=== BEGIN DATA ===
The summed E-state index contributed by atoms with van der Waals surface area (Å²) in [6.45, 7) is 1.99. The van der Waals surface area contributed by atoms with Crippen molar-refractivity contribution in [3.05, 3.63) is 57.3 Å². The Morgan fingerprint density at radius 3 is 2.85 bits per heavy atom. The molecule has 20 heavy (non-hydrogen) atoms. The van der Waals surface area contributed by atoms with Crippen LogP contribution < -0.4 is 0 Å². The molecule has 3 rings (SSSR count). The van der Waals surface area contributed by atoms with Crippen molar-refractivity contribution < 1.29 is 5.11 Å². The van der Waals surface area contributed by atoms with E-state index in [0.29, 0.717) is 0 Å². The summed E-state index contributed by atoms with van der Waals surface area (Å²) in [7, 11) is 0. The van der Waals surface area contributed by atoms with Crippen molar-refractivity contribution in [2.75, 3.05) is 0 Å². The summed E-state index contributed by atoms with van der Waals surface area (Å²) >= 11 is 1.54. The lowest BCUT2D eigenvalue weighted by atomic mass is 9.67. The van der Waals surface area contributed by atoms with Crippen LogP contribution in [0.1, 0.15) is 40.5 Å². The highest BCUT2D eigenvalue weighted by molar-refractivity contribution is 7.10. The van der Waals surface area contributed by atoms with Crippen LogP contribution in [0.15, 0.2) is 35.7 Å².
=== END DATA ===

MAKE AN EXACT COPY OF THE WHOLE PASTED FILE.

The summed E-state index contributed by atoms with van der Waals surface area (Å²) in [6.45, 7) is 1.99. The van der Waals surface area contributed by atoms with Crippen molar-refractivity contribution in [3.05, 3.63) is 57.3 Å². The Morgan fingerprint density at radius 3 is 2.85 bits per heavy atom. The molecule has 20 heavy (non-hydrogen) atoms. The van der Waals surface area contributed by atoms with Crippen LogP contribution < -0.4 is 0 Å². The molecule has 3 rings (SSSR count). The van der Waals surface area contributed by atoms with Crippen molar-refractivity contribution < 1.29 is 5.11 Å². The van der Waals surface area contributed by atoms with E-state index in [0.29, 0.717) is 0 Å². The summed E-state index contributed by atoms with van der Waals surface area (Å²) in [7, 11) is 0. The van der Waals surface area contributed by atoms with Crippen molar-refractivity contribution in [2.75, 3.05) is 0 Å². The summed E-state index contributed by atoms with van der Waals surface area (Å²) >= 11 is 1.54. The lowest BCUT2D eigenvalue weighted by atomic mass is 9.67. The van der Waals surface area contributed by atoms with Crippen LogP contribution in [0.1, 0.15) is 40.5 Å². The highest BCUT2D eigenvalue weighted by molar-refractivity contribution is 7.10. The van der Waals surface area contributed by atoms with Crippen LogP contribution in [0.15, 0.2) is 35.7 Å².